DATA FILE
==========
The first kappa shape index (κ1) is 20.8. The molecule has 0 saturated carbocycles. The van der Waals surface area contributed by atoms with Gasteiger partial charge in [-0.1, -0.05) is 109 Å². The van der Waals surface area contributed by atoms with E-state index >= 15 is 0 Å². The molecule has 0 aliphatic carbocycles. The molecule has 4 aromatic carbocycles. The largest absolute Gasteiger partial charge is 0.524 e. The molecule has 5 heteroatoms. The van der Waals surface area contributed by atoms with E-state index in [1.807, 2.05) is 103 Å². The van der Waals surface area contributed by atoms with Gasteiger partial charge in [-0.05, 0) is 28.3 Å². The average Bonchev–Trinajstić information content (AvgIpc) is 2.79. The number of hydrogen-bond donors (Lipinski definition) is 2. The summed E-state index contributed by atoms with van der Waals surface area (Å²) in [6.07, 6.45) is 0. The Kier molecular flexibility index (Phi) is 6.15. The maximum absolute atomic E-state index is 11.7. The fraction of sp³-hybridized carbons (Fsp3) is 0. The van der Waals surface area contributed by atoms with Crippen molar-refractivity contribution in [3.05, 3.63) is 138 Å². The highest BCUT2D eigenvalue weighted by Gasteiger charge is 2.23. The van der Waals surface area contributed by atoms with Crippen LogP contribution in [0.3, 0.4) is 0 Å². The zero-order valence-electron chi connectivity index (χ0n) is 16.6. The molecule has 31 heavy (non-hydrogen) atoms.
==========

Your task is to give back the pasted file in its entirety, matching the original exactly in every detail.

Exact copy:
The first kappa shape index (κ1) is 20.8. The molecule has 0 saturated carbocycles. The van der Waals surface area contributed by atoms with Gasteiger partial charge in [-0.1, -0.05) is 109 Å². The van der Waals surface area contributed by atoms with E-state index >= 15 is 0 Å². The molecule has 0 aliphatic carbocycles. The molecule has 4 aromatic carbocycles. The largest absolute Gasteiger partial charge is 0.524 e. The molecule has 5 heteroatoms. The van der Waals surface area contributed by atoms with E-state index in [1.807, 2.05) is 103 Å². The van der Waals surface area contributed by atoms with Gasteiger partial charge in [-0.05, 0) is 28.3 Å². The average Bonchev–Trinajstić information content (AvgIpc) is 2.79. The number of hydrogen-bond donors (Lipinski definition) is 2. The summed E-state index contributed by atoms with van der Waals surface area (Å²) in [6.07, 6.45) is 0. The Kier molecular flexibility index (Phi) is 6.15. The maximum absolute atomic E-state index is 11.7. The fraction of sp³-hybridized carbons (Fsp3) is 0. The van der Waals surface area contributed by atoms with Crippen molar-refractivity contribution in [3.05, 3.63) is 138 Å². The highest BCUT2D eigenvalue weighted by Gasteiger charge is 2.23. The van der Waals surface area contributed by atoms with Crippen LogP contribution in [0.3, 0.4) is 0 Å². The zero-order valence-electron chi connectivity index (χ0n) is 16.6. The molecule has 31 heavy (non-hydrogen) atoms.